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Philippines

Philippine poll candidates warned against Lenten stunts

Church leaders appeal to politicians to respect Lenten observance and not exploit it to win votes

Joe Torres, Manila

Joe Torres, Manila

Updated: April 06, 2019 01:34 AM GMT
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Philippine poll candidates warned against Lenten stunts

Lenten rituals in the Philippines sometimes become an opportunity for politicians to win campaign points. (Photo by Vincent Go)

 

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A Catholic priest in the Philippine capital has called on politicians running in this year's national elections to respect the solemnity of liturgical celebrations during the Lenten season.

Father Jerome Secillano, executive secretary of the public affairs committee of the Catholic bishops' conference, made the appeal ahead of the campaign period for the elections, which start this week.

"This is a reminder to them to instruct their supporters to keep from making noise near churches, especially if Mass is being celebrated," said the priest.

The parochial vicar of the church in Manila's central district of Quiapo made the same appeal.

Father Douglas Badong said if candidates are planning to attend Mass, they should "make sure that they are there to pray and not for show."

Father Edwin Gariguez, head of the social action secretariat of the bishops' conference, noted that it is a "temptation" for candidates during the Lenten season to be seen praying, "to show that they are pro-God."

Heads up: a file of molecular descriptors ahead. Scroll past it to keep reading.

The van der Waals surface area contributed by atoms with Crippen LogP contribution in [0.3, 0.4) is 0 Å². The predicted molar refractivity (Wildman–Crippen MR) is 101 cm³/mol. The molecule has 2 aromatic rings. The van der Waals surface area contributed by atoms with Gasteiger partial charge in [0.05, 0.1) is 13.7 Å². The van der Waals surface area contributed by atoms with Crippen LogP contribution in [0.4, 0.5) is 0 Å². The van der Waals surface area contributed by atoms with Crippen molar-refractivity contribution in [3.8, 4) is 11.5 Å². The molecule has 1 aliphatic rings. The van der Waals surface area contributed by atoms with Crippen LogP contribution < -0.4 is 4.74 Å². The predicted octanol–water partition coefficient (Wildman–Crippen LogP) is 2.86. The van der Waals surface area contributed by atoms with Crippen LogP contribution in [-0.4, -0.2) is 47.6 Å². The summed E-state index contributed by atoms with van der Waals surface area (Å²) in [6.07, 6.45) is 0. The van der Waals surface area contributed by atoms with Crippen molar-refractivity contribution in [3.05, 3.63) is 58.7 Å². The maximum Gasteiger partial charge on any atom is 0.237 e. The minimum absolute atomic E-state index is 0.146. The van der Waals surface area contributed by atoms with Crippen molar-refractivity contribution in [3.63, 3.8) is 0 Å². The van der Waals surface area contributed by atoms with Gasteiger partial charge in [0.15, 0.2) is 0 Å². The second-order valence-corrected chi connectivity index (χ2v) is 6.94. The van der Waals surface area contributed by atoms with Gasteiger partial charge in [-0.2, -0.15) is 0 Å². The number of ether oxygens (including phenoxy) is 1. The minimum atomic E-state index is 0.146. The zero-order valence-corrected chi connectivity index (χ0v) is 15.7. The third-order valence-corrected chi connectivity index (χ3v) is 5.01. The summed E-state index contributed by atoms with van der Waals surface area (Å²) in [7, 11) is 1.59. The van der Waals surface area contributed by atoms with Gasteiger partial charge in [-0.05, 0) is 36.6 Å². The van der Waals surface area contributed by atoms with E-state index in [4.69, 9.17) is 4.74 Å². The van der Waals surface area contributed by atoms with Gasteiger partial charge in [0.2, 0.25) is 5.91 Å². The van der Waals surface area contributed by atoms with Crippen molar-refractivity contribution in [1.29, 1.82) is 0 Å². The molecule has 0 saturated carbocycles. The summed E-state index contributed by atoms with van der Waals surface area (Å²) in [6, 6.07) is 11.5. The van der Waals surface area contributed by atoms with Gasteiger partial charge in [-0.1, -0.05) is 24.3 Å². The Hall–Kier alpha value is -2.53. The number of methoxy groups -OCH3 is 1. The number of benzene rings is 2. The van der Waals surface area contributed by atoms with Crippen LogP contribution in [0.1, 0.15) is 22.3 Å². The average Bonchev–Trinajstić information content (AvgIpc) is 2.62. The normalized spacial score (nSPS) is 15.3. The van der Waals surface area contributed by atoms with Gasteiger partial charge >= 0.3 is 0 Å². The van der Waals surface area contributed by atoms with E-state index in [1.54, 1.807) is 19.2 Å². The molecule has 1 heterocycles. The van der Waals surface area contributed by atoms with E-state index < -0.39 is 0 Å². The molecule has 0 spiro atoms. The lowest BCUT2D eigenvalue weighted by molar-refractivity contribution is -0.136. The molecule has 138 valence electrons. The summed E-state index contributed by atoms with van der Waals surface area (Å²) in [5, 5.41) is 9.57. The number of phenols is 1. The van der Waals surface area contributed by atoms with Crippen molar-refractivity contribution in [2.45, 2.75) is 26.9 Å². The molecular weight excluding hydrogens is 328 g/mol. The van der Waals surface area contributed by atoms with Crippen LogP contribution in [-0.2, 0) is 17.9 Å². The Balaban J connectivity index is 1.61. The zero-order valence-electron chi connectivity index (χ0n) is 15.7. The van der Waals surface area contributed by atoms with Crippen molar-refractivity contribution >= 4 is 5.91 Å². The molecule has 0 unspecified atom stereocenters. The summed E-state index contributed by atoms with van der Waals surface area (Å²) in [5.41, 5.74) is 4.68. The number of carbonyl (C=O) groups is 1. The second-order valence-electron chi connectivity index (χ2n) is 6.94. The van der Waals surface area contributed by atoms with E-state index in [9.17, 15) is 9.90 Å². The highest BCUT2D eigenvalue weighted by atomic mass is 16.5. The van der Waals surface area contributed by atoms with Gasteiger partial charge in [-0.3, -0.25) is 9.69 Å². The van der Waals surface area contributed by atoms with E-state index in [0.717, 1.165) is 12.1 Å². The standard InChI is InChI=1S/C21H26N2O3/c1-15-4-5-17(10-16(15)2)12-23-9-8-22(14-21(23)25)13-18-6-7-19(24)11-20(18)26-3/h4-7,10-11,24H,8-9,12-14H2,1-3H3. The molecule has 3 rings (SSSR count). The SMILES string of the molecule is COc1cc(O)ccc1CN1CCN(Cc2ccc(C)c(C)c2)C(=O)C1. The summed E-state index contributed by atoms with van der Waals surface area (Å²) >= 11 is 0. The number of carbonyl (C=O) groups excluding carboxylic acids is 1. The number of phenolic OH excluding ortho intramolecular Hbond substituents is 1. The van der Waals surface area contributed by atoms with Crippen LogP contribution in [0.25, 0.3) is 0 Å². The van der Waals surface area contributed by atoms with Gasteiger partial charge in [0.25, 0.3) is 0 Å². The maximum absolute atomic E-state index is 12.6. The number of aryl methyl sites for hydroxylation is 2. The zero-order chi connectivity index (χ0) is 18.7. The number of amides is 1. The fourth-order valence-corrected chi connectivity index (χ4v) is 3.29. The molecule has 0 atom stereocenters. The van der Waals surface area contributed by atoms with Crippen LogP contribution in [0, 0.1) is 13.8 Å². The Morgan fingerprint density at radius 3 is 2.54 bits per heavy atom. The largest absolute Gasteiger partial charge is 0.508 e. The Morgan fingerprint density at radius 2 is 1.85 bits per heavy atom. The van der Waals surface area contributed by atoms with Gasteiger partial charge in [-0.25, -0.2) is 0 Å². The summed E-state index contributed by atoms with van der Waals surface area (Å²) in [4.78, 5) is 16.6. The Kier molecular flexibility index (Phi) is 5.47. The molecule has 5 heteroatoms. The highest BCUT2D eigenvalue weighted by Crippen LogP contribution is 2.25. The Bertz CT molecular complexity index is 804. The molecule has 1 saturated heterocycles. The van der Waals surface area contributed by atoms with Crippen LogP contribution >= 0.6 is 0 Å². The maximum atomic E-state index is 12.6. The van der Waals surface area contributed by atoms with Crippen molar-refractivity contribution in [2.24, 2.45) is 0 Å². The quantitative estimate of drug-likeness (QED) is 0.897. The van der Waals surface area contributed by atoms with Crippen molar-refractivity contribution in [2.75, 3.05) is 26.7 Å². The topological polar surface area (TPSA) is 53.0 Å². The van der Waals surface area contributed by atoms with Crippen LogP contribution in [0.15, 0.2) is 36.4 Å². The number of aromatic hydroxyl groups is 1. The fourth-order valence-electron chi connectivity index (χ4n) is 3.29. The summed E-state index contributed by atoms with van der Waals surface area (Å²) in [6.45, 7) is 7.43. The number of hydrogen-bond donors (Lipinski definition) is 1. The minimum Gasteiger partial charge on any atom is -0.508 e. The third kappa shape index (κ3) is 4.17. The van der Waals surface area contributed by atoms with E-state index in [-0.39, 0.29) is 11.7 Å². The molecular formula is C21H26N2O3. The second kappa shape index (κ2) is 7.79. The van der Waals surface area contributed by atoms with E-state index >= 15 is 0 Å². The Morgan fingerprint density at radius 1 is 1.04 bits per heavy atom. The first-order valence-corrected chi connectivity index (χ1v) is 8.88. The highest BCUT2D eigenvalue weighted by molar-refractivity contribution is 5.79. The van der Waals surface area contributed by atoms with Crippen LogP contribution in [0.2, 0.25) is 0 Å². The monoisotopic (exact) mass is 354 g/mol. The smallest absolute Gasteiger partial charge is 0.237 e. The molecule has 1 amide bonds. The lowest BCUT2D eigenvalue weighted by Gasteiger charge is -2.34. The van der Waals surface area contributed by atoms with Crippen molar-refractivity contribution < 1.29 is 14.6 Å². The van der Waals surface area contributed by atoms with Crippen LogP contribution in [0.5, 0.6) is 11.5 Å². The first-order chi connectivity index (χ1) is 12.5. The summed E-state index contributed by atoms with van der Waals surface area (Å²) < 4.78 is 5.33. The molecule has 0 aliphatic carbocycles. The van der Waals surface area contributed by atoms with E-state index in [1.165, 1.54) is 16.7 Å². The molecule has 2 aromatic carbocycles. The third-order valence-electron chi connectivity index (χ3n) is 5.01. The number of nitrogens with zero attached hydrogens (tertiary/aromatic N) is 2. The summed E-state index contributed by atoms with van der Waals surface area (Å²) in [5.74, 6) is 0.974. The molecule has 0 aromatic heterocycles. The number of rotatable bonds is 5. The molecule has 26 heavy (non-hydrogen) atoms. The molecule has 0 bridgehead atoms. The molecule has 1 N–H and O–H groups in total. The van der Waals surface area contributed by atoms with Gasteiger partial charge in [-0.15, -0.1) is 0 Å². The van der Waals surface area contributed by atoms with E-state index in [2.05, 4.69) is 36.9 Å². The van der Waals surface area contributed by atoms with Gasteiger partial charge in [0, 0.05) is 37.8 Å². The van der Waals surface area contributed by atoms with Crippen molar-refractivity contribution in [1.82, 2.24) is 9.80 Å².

The priest said voters in the predominantly Catholic country still take into consideration candidates who are seen as "pro-God."

Earlier, Catholic bishops called on candidates for various national and local positions to sign a "peace covenant" to ensure the elections on May 13 are orderly.

Manila Auxiliary Bishop Broderick Pabillo said if these covenants help bring peace especially in local politics "then they are to be encouraged."

Bishop Gerardo Alminaza of San Carlos in the central Philippines said that even if some candidates do not honor the covenant "at least for the record they signed ... and we can make them accountable later."

The Commission on Elections signing peace covenants is a "good idea" because "you don't give up on the possibility that it is genuine."

"As everyone knows, local elections are a little more volatile, more hard fought than national level contests because of the proximity of the rivals," said James Jimenez, spokesman of the poll body.

In the southern Philippine city of Cagayan de Oro, Archbishop Antonio Ledesma appealed to voters to "deliberate and seek God’s guidance" when voting.

He said voters have the power to elect those who they see fit, particularly those possessing moral values, because the entire community is a "stakeholder in the choice of its leaders."

The archbishop appealed to candidates from engaging in "smear campaigns," calling them "counter-productive."

"The more you smear people, the more it will come back to you. What is important is to really focus on positive achievements and let the people decide," he said.

Poll watchdog, National Citizens' Movement for Free Elections, expressed optimism that this year's elections will not be tainted with vote buying, threats and harassment.

"[We believe] in the power of hope," said Dianne Kristie Anislag, the movement's representative in Cagayan de Oro City.

Filipinos will be electing 12 senators, House of Representatives members, and provincial and local leaders in the elections in May.

Jigger Jerusalem contributed to this report from Cagayan de Oro City.

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